Like anything collectible, certain models of firearms by W.R.&Co. appear on the market more frequently than others, but even these seemingly “common” variations can be among some of rarest produced by the firm. This Second Quality High Velocity Nitro Express Double Barrel Hammerless Rifle, completed in 1914, is a good example.
“Second Quality” rifles were offered by Westley Richards & Co. prior to WWII. The word “quality” meaning the same as “grade” in the U.S. market, these rifles were were well made, reliable firearms built to a certain price point and mainly intended for export sales. According to company literature from the same era, the “Second Quality” rifles were based on Westley Richards’ patented Anson & Deeley hammerless action with fixed locks, double underbite with a “club” shaped top rib third bite and tang lever, two triggers, disk set strikers, and a manual safety. The rifles were adorned with a traditional scroll engraving and game scenes of animals appropriate to the caliber of the rifle. Then, like now, the rifles offered a lot of value compared to other double rifles.
Much of the beauty of the A&D fixed lock action is its simplicity. That simplicity meant the A&D actions could be made quicker than other types of action and at lower costs, lending itself to manufacturing. With a wider market due to its low price and relative ease of production, this grade rifle was produced in far larger numbers by Westley’s than the higher grade, “Best Quality”, “Modele De Luxe”, and “Modele De Grande Luxe” rifles the firm put out.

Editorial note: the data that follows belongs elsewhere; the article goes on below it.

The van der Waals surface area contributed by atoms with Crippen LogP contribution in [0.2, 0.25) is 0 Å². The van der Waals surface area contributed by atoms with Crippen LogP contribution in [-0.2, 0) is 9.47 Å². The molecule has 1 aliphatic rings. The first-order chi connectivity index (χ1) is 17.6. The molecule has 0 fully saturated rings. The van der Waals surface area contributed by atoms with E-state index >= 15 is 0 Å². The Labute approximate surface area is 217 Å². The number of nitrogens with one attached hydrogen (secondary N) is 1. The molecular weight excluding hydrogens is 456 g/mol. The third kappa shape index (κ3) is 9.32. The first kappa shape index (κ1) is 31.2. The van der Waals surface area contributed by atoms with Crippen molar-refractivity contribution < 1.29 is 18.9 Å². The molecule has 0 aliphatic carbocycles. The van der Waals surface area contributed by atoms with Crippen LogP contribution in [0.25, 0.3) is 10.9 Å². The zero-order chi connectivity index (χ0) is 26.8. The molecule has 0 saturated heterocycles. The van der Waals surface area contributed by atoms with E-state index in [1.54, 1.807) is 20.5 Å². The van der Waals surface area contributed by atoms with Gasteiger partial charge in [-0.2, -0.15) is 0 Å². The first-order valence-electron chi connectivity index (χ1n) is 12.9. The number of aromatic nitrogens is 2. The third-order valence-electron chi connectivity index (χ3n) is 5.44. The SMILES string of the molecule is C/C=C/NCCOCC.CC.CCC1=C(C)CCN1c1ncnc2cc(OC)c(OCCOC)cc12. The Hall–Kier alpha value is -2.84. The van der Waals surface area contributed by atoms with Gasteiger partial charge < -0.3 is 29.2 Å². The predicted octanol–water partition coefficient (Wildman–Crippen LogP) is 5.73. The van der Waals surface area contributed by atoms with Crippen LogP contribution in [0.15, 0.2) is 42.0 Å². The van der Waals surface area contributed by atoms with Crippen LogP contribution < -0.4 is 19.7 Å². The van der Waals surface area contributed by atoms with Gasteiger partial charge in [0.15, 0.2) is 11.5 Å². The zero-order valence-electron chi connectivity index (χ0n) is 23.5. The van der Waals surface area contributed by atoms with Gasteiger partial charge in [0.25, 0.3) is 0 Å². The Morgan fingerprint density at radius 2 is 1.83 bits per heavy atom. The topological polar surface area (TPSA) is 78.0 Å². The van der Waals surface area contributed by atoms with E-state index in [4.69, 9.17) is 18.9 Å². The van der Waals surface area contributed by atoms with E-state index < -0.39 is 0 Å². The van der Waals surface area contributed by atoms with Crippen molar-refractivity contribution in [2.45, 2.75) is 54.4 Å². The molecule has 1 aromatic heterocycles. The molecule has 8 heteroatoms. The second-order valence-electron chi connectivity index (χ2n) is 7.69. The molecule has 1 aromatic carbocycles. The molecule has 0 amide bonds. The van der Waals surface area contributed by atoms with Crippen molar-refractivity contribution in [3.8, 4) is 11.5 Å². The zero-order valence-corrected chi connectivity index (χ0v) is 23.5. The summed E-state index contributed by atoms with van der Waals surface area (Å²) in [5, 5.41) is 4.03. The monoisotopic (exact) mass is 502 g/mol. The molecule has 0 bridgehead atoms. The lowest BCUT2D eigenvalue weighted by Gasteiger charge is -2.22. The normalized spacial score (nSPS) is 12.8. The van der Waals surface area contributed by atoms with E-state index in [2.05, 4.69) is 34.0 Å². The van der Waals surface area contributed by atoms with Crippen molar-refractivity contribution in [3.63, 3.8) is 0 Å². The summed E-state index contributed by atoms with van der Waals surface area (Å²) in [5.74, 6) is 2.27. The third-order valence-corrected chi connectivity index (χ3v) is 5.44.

According to factory ledgers this rifle was completed for J. Lyon & Co. of London and was part of a nine rifle order, three in .465 NE, three in .470 NE, and three in .476 NE. J. Lyon & Co. was an agent for the famous sporting arms retailer, Lyon & Lyon of Calcutta, India and the rifles in this order were marked “Made Expressly for Lyon & Lyon, Calcutta” on the barrels.
Westley’s Best Quality rifles were available with the firm’s signature features like detachable locks or doll’s head rib extension and snap lever work, but the Second Quality rifles were fitted with a rib extension similar in shape to the “club” symbol found in a deck of playing cards and a Scott spindle top lever referenced as a “tang” lever in factory ledgers. In the same fashion as the more robust and shapely Model “C” doll’s head and snap lever, invented by Westley Richards the Younger in the 1860’s, the “club” shaped rib extension acts as a third bite having a notch cut into the face of it, in which a bolt slides into and out of by moving the top lever, serving to keep the barrels from pulling away from the standing breech under recoil. This “club” head rib extension was used on hundreds of rifles made by Westley’s during this period and, consequently, they are commonly encountered on the second-hand market.